The Google Analytics Conversion Funnel Survival Guide

Every online business has steps that people must take to become a customer. You can say that ad supported businesses are an exception – and that’s true, because people who click on ads aren’t customers!

Whether people are attempting to sign up for your online service, or purchase a product from your website, there will be a certain number of steps they will have to take in order to give you money.

Funnels help us see this process (or processes) easily, by giving us a visual representation of the conversion data between each step. This allows us to:

  • Determine what steps are causing customer confusion or trouble.
  • Figure out what language or copy might be altering our customer’s emotional behavior during checkout or sign up.
  • To be aware of bugs, browser issues and other technical nuisances.

Today’s post is a very in-depth look into how to set up and use funnels in Google Analytics. Let’s dive in!

Funnels Provide Greater Insights than Goals Alone

As essential as goals are in Google Analytics, they serve by themselves more as basic KPIs (key performance indicators) than as actionable starting points for conversion optimization. Most goal pages – such as a purchase receipt or a signup confirmation – are preceded by several other pages designed to drive towards the goal; funnel tracking allows you to begin isolating problems at any point in your visitors’ conversion paths so you can take meaningful steps towards optimization.

Case Study: www.nebiketours.com

Let’s say that your website, www.nebiketours.com, offers personalized bicycle tours of the New England countryside. You don’t actually sell the tours online – the primary call to action for your website visitors is to submit a lead generation form.

Define the Lead Form Submission as Your Goal

You can’t create a funnel in Google Analytics without first setting up a goal:

  1. Log into Google Analytics, drill down into one of your profiles, and click Admin in the top navigation.
  2. Click the Goals tab.
  3. Enter a Goal Name, such as Bike Tour Lead.
  4. Enter a Goal URL, such as /thank-you.php.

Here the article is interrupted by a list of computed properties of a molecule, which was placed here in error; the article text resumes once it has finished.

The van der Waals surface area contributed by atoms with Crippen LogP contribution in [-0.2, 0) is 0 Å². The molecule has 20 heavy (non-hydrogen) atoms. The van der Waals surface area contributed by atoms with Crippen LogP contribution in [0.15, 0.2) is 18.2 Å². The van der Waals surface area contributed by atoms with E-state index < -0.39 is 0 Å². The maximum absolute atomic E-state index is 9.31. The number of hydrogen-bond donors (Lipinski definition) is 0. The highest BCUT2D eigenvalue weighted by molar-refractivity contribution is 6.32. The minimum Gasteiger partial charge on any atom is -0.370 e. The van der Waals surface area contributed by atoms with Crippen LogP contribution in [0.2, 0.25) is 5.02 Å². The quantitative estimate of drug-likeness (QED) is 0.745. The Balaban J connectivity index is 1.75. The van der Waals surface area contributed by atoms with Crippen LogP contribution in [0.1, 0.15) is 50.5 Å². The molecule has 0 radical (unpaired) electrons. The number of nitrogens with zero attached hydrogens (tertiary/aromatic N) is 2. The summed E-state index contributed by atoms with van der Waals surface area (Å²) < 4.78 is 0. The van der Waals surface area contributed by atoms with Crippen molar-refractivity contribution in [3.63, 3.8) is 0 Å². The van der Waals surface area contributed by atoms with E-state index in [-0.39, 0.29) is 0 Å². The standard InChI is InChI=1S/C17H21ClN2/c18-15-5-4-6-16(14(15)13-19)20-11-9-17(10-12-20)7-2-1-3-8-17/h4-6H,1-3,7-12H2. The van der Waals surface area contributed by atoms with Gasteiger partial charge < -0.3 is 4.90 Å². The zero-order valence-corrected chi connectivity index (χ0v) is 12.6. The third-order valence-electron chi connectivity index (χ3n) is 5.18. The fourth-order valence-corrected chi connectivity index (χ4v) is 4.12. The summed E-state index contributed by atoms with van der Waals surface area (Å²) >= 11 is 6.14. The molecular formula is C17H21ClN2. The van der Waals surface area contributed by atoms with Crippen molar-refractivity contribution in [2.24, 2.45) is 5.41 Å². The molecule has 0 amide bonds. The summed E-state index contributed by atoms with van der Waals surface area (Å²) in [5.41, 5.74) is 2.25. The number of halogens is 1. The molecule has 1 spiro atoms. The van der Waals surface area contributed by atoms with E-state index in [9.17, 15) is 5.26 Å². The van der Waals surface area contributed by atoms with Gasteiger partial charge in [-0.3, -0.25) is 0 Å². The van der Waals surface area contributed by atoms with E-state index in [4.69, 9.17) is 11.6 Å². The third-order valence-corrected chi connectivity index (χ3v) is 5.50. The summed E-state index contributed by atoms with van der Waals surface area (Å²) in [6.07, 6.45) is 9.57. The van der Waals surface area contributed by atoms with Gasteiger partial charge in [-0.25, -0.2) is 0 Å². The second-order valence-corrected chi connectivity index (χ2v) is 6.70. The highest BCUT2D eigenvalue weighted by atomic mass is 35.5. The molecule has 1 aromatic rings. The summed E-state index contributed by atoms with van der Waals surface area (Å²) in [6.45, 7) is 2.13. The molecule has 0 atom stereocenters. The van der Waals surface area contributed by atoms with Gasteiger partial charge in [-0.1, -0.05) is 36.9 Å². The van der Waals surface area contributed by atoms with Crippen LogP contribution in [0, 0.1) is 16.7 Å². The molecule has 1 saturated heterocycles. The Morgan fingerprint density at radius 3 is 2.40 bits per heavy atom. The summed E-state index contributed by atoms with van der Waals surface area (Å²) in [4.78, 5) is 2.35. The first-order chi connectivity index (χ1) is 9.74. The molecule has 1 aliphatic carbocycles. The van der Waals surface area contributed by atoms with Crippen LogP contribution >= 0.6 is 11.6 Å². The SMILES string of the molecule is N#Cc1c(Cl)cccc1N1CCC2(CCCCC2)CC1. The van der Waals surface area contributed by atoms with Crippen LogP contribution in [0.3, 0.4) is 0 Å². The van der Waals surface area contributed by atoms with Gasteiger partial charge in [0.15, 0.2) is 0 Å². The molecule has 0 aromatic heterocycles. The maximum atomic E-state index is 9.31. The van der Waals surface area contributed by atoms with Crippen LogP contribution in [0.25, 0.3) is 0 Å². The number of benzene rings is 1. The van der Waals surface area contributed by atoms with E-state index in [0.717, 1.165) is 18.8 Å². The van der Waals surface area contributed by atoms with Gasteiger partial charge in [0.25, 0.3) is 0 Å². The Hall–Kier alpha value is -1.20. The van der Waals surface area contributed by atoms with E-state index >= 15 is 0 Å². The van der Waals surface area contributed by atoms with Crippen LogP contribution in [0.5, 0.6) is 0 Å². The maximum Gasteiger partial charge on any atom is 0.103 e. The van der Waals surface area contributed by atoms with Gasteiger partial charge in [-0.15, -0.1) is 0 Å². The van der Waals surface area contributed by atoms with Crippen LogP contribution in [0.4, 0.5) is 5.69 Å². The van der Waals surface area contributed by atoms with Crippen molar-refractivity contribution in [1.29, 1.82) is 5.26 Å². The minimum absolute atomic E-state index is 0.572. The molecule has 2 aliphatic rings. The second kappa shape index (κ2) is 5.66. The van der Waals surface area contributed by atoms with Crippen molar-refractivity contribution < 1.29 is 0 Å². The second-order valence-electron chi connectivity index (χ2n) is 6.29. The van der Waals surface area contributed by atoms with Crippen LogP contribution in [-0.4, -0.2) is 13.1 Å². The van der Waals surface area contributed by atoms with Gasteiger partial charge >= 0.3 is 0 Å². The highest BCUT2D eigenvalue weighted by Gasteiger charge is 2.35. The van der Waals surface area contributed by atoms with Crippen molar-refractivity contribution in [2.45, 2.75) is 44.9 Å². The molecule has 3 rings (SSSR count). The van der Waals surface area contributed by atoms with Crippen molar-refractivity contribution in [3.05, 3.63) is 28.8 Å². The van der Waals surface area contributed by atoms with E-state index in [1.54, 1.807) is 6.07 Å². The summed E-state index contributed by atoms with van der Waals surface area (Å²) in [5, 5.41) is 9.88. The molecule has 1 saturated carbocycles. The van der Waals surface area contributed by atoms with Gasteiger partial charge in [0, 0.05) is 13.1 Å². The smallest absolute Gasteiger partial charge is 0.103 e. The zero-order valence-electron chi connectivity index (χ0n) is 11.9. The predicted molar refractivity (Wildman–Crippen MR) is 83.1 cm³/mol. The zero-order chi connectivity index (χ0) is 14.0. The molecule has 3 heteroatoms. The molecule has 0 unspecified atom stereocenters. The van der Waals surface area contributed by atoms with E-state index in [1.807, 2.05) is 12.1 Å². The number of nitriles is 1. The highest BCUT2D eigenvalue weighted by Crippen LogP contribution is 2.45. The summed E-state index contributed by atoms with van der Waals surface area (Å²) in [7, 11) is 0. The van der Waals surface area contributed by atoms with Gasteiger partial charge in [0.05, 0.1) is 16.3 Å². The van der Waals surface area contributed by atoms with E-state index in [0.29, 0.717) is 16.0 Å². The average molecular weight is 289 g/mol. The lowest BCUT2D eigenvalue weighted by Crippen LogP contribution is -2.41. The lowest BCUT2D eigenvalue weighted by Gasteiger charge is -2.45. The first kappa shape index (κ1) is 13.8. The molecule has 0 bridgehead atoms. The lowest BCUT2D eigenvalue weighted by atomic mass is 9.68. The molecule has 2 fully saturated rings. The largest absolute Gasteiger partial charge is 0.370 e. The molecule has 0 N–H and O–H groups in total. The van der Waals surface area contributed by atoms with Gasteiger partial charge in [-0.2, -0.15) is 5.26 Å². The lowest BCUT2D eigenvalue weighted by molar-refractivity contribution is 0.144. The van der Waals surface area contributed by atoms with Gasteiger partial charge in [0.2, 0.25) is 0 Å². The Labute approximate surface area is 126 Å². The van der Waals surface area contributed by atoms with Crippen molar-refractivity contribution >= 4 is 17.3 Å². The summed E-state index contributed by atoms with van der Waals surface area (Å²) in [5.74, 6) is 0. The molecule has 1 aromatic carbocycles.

5. Leave the Match Type as Exact Match, unless you need to account for multiple variations of your goal or funnel URLs.
  6. It is often useful to enter a Goal Value even for unmonetized lead generation, since it allows Google Analytics to calculate metrics such as Page Value and Per Visit Goal Value.

Set Up Your Funnel

Before you save your goal, you have the option of adding a funnel:

  1. Select the Use Funnel checkbox.
  2. Enter URLs and names for the funnel steps:
    /catalog.phpTour Catalog
    /description.phpTour Description
    /inquiry.phpLead Form
  3. Select the Required Step checkbox for the first funnel step.

Step 3 is often recommended for generating simpler funnel data but is not obligatory. If you do, in fact, want the Funnel Visualization report and the Funnel Conversion Rate to also count entries into the funnel below step 1, keep Required Step unchecked.

Setting Up Your Google Analytics Funnel

Funnel Conversion Rate

After you have set up your goal and funnel, and your profile has had some time to collect data, the Funnel Visualization report will display perhaps the single most definitive funnel performance metric in Google Analytics: the Funnel Conversion Rate. If, during funnel setup, you made Step 1 of the funnel required as recommended above, the Funnel Conversion Rate indicates the percentage of visits that included at least one pageview of the first step before at least one pageview of the goal page.

In addition to the overall Funnel Conversion Rate, you can use the report to assess step-to-step drop-off.

Funnel Conversion Rate

Multiple Pageviews Are Consolidated into Unique Pageviews

The Funnel Visualization report consolidates multiple pageviews that occur for the same page during a single visit into a unique pageview. In our example, a visitor who viewed catalog.php five separate times in a single visit before viewing description.php, inquiry.php, and thank-you.php two times each would generate only a single pageview at each step of the funnel.

This is quite helpful: in conversion analysis, the fact that a visitor has seen the page at least once is generally more significant than the total number of times that the visitor has seen it.

multiple pageviews

Pageviews Can Occur Nonsequentially for a Funnel Match